Our head of investment rounds up the morning's big news.
European markets have opened cautiously higher, with the FTSE 100 holding just above the key 7,800 level. Markets are waiting for the latest US inflation data for clues into the Federal Reserve’s next move, with hopes that the central bank could be close to the peak of the current rate hiking cycle.
Overnight, markets closed mostly higher, with Japan's Nikkei and the Aussie ASX 200 leading the gains.
Elon Musk told the BBC that Twitter is ‘roughly break even’ and said the social media business now has 1,500 employees, down from just under 8,000 before the takeover in October. The billionaire described running the company as a ‘rollercoaster’ and ‘quite painful’ in an unexpected sit down with the British broadcaster.
RIGHTMOVE UK HOME SALES
Rightmove said the number of agreed home sales in March was just 1% below pre-pandemic levels from March 2019, but is down 18% year-on-year. A pickup in buyer demand resulted in a 10% increase in agreed sales from 2019 versus an 11% drop at the start of the year.
However, buyers are having to reduce their asking prices in order to achieve a sale, with a third of properties listed for less, a sharp increase versus 19% last year. London is recovering the most with a strong rebound in demand for flats.
The market has been recovering since the turmoil around the mini-budget last year which sent mortgage rates temporarily sharply higher. Reduced asking prices have helped to generate a pickup in sales, with particular strength in the British capital thanks to strong demand from workers and overseas buyers for London apartments. With the housing market likely to cool further this year, and the Bank of England nearing the peak of the rate hiking cycle, we could see more buyers return to the market, as the recent headwinds which have stymied transactional activity subside.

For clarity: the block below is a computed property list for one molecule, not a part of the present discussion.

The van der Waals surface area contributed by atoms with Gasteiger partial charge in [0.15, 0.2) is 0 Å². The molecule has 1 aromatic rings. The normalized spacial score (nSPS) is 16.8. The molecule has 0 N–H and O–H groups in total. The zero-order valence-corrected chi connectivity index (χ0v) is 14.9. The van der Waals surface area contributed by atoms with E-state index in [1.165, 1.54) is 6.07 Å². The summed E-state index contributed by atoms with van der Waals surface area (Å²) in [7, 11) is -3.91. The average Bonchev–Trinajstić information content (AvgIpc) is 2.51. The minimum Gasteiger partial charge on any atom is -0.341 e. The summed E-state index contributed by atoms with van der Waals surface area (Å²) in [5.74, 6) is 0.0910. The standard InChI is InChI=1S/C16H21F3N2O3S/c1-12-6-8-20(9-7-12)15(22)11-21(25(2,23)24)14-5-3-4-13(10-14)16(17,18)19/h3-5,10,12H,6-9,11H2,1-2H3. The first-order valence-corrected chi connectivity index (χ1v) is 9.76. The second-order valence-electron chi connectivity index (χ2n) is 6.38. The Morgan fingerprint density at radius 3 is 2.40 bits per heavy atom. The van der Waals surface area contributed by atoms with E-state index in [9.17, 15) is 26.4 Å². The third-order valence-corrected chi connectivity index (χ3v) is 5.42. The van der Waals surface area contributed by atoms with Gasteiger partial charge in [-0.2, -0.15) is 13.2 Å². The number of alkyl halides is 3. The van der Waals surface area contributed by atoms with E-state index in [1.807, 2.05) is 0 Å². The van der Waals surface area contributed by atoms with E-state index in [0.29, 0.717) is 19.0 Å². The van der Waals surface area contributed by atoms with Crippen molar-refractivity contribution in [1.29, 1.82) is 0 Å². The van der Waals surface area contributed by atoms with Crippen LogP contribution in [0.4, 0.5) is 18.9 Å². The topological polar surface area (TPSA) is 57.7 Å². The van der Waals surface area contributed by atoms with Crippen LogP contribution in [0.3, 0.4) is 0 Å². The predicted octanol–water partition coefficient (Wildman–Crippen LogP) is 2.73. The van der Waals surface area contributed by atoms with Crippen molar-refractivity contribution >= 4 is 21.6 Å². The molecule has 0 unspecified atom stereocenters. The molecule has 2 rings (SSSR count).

DE LA RUE
De La Rue (LSE:DLAR) issued a profit warning, with full-year earnings for fiscal 2023 expected to fall short of market estimates. 2023 adjusted operating profit is now seen coming in at a mid-single digit percentage and for fiscal 2024 De La Rue forecasts a figure in the low £20 million range.
The British currency and passport maker has been suffering from weak demand for banknotes which is languishing at a 20-year low. Activist investor Crystal Amber Funds recently said the group’s turnaround plan announced three years ago is failing ‘by every measure’, and the company is ‘failing to control’ various fees paid out. The activist has also been trying to remove Kev Loosemore as Chairman but he survived a vote in December.
In recent years, De La Rue has struggled with the major loss of its British passport contract after Brexit, increased costs, supply chain woes, and a structural decline in demand for physical cash amid the rise of contactless payments and digital banking.
Shares in De La Rue have plunged by over 30% today, bringing its one-year loss to around 68% and its five-year share price decline to more than 92%. Drastic change is needed in order to convince shareholders of a rosier outlook.
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